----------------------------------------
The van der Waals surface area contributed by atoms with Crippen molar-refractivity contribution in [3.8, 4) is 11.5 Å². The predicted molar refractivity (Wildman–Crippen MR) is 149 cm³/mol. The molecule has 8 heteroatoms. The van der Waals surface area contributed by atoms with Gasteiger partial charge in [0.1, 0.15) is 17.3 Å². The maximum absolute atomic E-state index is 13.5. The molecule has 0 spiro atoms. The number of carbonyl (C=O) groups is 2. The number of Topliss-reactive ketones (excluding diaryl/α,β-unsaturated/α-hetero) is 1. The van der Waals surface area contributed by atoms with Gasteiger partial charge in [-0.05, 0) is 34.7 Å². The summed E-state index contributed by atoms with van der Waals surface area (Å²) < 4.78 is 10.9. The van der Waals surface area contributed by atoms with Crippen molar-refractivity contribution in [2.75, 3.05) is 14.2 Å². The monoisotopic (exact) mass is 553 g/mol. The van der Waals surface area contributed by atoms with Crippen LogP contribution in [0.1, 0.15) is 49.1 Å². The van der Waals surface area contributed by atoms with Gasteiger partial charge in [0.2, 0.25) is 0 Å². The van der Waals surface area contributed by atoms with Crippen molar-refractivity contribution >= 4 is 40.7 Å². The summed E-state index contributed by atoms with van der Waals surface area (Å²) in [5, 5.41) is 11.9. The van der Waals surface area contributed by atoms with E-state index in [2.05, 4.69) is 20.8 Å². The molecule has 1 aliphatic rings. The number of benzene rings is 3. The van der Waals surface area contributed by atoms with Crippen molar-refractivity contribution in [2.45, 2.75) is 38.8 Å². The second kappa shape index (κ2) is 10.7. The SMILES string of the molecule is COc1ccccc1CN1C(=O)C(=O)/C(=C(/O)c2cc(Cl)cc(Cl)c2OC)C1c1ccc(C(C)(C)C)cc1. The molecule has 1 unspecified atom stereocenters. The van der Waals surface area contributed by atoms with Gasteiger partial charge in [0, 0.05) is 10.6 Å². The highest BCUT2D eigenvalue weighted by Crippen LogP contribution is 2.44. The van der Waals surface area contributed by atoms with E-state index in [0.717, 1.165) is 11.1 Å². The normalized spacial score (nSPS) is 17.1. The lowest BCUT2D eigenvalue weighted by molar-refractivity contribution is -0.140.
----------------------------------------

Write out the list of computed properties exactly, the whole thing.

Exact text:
The van der Waals surface area contributed by atoms with Crippen molar-refractivity contribution in [3.8, 4) is 11.5 Å². The predicted molar refractivity (Wildman–Crippen MR) is 149 cm³/mol. The molecule has 8 heteroatoms. The van der Waals surface area contributed by atoms with Gasteiger partial charge in [0.1, 0.15) is 17.3 Å². The maximum absolute atomic E-state index is 13.5. The molecule has 0 spiro atoms. The number of carbonyl (C=O) groups is 2. The number of Topliss-reactive ketones (excluding diaryl/α,β-unsaturated/α-hetero) is 1. The van der Waals surface area contributed by atoms with Gasteiger partial charge in [-0.05, 0) is 34.7 Å². The summed E-state index contributed by atoms with van der Waals surface area (Å²) < 4.78 is 10.9. The van der Waals surface area contributed by atoms with Crippen molar-refractivity contribution in [2.75, 3.05) is 14.2 Å². The monoisotopic (exact) mass is 553 g/mol. The van der Waals surface area contributed by atoms with Crippen LogP contribution in [0.1, 0.15) is 49.1 Å². The van der Waals surface area contributed by atoms with Gasteiger partial charge in [0.2, 0.25) is 0 Å². The van der Waals surface area contributed by atoms with Crippen molar-refractivity contribution >= 4 is 40.7 Å². The summed E-state index contributed by atoms with van der Waals surface area (Å²) in [5, 5.41) is 11.9. The van der Waals surface area contributed by atoms with E-state index in [2.05, 4.69) is 20.8 Å². The molecule has 1 aliphatic rings. The number of benzene rings is 3. The van der Waals surface area contributed by atoms with Crippen molar-refractivity contribution in [2.45, 2.75) is 38.8 Å². The second kappa shape index (κ2) is 10.7. The SMILES string of the molecule is COc1ccccc1CN1C(=O)C(=O)/C(=C(/O)c2cc(Cl)cc(Cl)c2OC)C1c1ccc(C(C)(C)C)cc1. The molecule has 1 unspecified atom stereocenters. The van der Waals surface area contributed by atoms with Gasteiger partial charge in [0, 0.05) is 10.6 Å². The highest BCUT2D eigenvalue weighted by Crippen LogP contribution is 2.44. The van der Waals surface area contributed by atoms with E-state index in [0.717, 1.165) is 11.1 Å². The normalized spacial score (nSPS) is 17.1. The lowest BCUT2D eigenvalue weighted by molar-refractivity contribution is -0.140.